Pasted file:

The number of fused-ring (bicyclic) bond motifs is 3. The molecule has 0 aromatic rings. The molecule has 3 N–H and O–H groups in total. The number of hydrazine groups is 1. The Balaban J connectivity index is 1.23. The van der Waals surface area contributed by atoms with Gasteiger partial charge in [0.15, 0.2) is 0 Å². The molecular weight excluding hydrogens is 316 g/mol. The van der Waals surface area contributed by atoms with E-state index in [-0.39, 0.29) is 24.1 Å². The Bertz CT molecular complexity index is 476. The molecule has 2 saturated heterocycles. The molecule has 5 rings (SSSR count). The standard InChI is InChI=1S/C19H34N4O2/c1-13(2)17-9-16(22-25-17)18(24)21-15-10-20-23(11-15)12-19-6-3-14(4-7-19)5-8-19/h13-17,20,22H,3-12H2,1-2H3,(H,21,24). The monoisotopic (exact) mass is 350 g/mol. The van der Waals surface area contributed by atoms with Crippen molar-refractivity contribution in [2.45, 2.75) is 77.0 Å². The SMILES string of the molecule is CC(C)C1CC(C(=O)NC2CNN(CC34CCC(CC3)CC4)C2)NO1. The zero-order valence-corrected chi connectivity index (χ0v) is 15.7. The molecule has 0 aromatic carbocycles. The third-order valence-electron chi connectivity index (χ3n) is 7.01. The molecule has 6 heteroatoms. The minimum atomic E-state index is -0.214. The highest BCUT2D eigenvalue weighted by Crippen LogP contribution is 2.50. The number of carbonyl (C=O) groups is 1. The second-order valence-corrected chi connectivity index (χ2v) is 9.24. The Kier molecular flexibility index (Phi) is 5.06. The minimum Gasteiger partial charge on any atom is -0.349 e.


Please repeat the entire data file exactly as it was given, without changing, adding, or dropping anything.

The number of fused-ring (bicyclic) bond motifs is 3. The molecule has 0 aromatic rings. The molecule has 3 N–H and O–H groups in total. The number of hydrazine groups is 1. The Balaban J connectivity index is 1.23. The van der Waals surface area contributed by atoms with Gasteiger partial charge in [0.15, 0.2) is 0 Å². The molecular weight excluding hydrogens is 316 g/mol. The van der Waals surface area contributed by atoms with E-state index in [-0.39, 0.29) is 24.1 Å². The Bertz CT molecular complexity index is 476. The molecule has 2 saturated heterocycles. The molecule has 5 rings (SSSR count). The standard InChI is InChI=1S/C19H34N4O2/c1-13(2)17-9-16(22-25-17)18(24)21-15-10-20-23(11-15)12-19-6-3-14(4-7-19)5-8-19/h13-17,20,22H,3-12H2,1-2H3,(H,21,24). The monoisotopic (exact) mass is 350 g/mol. The van der Waals surface area contributed by atoms with Crippen molar-refractivity contribution in [2.45, 2.75) is 77.0 Å². The SMILES string of the molecule is CC(C)C1CC(C(=O)NC2CNN(CC34CCC(CC3)CC4)C2)NO1. The zero-order valence-corrected chi connectivity index (χ0v) is 15.7. The molecule has 0 aromatic carbocycles. The third-order valence-electron chi connectivity index (χ3n) is 7.01. The molecule has 6 heteroatoms. The minimum atomic E-state index is -0.214. The highest BCUT2D eigenvalue weighted by Crippen LogP contribution is 2.50. The number of carbonyl (C=O) groups is 1. The second-order valence-corrected chi connectivity index (χ2v) is 9.24. The Kier molecular flexibility index (Phi) is 5.06. The minimum Gasteiger partial charge on any atom is -0.349 e.